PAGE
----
Some two-and-a-half years after opening a competition investigation against airline ticket distribution giants Amadeus and Sabre, the European Commission has wrapped up the probe without taking action.

The probe looked into whether the two GDS companies’ agreements with airlines and travel agents for ticket distribution might be breaking rules banning tie-ups that distort or restrict competition.

“Closure of the investigation is not a finding that the agreements in question comply with the EU competition rules,” the Commission points out.

But it says it has conducted a “thorough analysis and careful assessment” of evidence gathered and decided that this evidence is “not sufficiently conclusive to justify pursuing the investigation further”.

Amadeus Sabre probe-c-Amadeus

Source: Amadeus

Regulators probed whether Amadeus’s and Sabre’s relationships with airlines limited competition

The Commission sought to determine whether the use of alternative distribution channels might be constrained by the relationships between airlines, reservation system providers and travel agents.

It says it is reviewing the regulations which frame these relationships and will continue monitoring developments in the GDS sector.

When the Commission opened the probe in November 2018, both GDS firms said they would co-operate with the regulator while defending their businesses.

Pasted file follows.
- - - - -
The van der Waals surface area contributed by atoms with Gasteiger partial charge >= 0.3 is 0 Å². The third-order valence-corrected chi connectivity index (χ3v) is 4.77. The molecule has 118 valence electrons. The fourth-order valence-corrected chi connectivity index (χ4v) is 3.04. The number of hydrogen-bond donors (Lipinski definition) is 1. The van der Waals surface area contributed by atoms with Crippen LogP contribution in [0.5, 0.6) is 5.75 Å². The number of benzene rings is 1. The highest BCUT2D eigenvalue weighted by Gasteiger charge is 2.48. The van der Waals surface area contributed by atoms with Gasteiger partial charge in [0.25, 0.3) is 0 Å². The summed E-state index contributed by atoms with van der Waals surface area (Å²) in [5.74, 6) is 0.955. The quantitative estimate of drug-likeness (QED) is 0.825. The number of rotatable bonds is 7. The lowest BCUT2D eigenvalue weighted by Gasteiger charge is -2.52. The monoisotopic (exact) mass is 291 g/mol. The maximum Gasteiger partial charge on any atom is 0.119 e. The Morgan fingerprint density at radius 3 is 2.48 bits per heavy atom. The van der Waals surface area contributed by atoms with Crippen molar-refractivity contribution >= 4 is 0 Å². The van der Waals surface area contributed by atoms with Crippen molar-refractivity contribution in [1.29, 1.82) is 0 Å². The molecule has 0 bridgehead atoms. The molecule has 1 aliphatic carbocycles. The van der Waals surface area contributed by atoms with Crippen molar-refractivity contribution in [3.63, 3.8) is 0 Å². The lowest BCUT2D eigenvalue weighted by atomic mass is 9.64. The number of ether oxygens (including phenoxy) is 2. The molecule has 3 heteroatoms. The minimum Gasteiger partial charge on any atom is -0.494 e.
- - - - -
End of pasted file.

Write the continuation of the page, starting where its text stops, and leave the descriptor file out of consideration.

“The process will confirm that [our] business practices are fully aligned with legal and regulatory requirements,” Amadeus insisted at the time.

“It is well-documented that the neutral marketplace provided by the [global distribution system] is facilitating comparison and choice.”

Amadeus added that airlines were free to choose which products and services they provide to customers through its systems, while travel agents were free to work with one or more distribution systems in the market.

“Airline distribution is affected by many interdependent factors, including the commercial behaviour of airlines and airline groups,” it pointed out.

US-based Sabre similarly insisted that the “vast majority” of airlines “recognise the value” of full-content agreements for their customers, and choose to participate in its system at this level – while also acknowledging that carriers were able to select “less than full-content agreements”, depending on its strategy.